A virtualized AI infrastructure for DL would run a single workload on multiple shared physical resources.
Article by Google’s Francois Chollet discusses the skill acquisition-based approach to gathering intelligence.
The conventional computing stack – from processor to firmware to virtualization, abstraction, orchestration and operating layers through to end-user software.
Is the recent progress in deep learning true artificial intelligence? A widely-discussed article by Google’s Francois Chollet discusses the skill acquisition-based approach to gathering intelligence – the one currently in use in modern DL. He argues that with huge data sets available for training models, AI is mastering skill-acquisition but not necessarily the “scope, generalization difficulty, priors, and experience” that true AI should incorporate. Even with our progress in AI, and specifically DL
, we are nowhere near the limits of what DL can achieve with bigger, better-trained more accurate models, those that take into account not only skill but experience, and generalization of that experience.
Understandably, this has put intense focus on computing power, particularly the hardware that enables data scientists to run complex training experiments.
Nvidia increasing sees DL as a key market for its GPUs and bought Mellanox to speed communication inside a GPU cluster. With its recent acquisition of Habana, Intel is likely betting that custom AI accelerator hardware is a better match.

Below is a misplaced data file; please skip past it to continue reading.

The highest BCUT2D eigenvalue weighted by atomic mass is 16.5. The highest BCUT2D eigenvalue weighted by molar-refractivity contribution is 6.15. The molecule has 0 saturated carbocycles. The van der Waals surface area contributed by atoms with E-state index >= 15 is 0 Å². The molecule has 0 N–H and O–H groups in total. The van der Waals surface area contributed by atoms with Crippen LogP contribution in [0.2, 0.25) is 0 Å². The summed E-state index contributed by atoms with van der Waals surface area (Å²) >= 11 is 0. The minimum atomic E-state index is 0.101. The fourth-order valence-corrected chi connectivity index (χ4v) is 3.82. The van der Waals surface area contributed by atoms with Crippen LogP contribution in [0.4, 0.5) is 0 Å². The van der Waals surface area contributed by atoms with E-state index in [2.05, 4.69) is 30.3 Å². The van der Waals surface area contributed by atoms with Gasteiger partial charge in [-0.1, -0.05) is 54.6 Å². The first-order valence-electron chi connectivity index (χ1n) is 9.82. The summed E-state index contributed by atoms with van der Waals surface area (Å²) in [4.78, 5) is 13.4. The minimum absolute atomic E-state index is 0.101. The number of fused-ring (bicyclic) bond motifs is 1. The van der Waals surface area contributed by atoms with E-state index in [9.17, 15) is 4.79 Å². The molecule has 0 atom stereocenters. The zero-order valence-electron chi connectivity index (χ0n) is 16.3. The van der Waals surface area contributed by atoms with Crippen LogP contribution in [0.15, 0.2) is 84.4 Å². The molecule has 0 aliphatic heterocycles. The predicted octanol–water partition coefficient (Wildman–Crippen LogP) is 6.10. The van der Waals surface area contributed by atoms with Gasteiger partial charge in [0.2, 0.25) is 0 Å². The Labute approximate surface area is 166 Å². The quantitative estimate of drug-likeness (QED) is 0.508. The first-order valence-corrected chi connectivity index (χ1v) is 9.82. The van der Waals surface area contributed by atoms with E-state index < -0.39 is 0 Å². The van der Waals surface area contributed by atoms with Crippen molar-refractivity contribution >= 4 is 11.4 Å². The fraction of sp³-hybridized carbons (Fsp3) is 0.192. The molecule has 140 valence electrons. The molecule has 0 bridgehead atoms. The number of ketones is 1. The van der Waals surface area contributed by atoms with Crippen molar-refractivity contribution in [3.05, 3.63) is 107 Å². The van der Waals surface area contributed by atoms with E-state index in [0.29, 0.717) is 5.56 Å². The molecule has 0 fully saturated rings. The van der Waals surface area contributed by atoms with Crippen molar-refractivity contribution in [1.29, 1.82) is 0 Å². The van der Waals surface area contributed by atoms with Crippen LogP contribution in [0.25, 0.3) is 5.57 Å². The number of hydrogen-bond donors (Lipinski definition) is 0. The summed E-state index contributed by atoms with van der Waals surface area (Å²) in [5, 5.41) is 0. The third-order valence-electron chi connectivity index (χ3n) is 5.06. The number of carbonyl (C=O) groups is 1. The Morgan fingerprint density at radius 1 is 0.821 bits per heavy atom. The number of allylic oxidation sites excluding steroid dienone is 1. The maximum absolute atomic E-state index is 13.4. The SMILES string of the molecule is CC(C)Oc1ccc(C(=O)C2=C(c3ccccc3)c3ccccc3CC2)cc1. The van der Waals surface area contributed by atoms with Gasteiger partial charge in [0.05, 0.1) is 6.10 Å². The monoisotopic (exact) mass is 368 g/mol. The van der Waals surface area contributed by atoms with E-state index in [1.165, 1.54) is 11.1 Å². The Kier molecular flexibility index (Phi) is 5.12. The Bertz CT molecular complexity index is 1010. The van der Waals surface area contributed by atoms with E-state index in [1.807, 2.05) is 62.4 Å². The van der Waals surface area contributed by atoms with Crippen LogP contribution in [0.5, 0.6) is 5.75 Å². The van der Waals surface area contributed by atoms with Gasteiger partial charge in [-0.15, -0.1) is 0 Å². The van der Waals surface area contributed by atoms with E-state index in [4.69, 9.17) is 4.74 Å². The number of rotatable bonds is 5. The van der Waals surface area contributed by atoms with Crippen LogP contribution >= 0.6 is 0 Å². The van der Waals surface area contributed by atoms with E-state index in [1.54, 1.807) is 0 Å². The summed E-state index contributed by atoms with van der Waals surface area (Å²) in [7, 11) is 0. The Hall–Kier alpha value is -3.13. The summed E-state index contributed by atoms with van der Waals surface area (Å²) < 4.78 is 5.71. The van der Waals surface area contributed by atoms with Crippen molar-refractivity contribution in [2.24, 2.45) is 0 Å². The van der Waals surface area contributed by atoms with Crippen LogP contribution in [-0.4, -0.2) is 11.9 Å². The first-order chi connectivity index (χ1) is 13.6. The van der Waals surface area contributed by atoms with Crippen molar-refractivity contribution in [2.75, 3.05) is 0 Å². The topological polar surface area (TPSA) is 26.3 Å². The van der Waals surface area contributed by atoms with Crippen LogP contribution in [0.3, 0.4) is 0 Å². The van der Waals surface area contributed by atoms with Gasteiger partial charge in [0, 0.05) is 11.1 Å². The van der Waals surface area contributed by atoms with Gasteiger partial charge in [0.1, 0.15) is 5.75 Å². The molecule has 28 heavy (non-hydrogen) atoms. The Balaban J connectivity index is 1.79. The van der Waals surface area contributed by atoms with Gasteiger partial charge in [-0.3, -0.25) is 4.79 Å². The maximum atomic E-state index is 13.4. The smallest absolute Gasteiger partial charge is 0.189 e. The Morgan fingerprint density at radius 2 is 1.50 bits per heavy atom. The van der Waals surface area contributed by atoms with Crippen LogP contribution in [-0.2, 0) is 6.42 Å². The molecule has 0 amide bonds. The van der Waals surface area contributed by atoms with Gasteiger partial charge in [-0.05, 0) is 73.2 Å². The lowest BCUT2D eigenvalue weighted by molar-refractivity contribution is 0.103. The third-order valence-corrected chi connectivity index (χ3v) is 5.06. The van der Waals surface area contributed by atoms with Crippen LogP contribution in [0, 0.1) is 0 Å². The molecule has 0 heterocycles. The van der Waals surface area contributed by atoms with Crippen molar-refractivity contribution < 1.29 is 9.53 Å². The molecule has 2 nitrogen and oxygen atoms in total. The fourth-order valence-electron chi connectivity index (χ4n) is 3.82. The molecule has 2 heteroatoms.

Other AI-first hardware includes Cerebras’s massive chip in a custom box that’s designed for the specific types of intensive, long-running workloads that training DL models require. In the cloud, Google’s Tensor Processing Units offer another bespoke option.
For companies running their own DL workloads, more compute is generally better. Whether exotic AI accelerators or tried-and-tested GPUs
, quicker model training means more iterations, faster innovation and reduced time-to-market. It may even mean we can achieve “strong” AI (i.e., AI than goes beyond “narrow AI,” which is the capability of doing a single, discrete task) quicker.
In 2020, continuing the trend of recent years, companies will invest in ever-more AI hardware, in an effort to satisfy data scientists’ demands for compute to run bigger models to solve more complex business problems. But hardware isn’t the whole picture.
The conventional computing stack – from processor to firmware to virtualization, abstraction, orchestration and operating layers through to end-user software – was designed for traditional workloads, prioritizing high-availability, short-duration operations.Training a DL model, though, is the opposite of this sort of workload. While running a model, an experiment may need 100 percent of all the computing power of one or multiple processors for hours or even days at a time.
Read more: Virtualization can transform your company’s IT infrastructure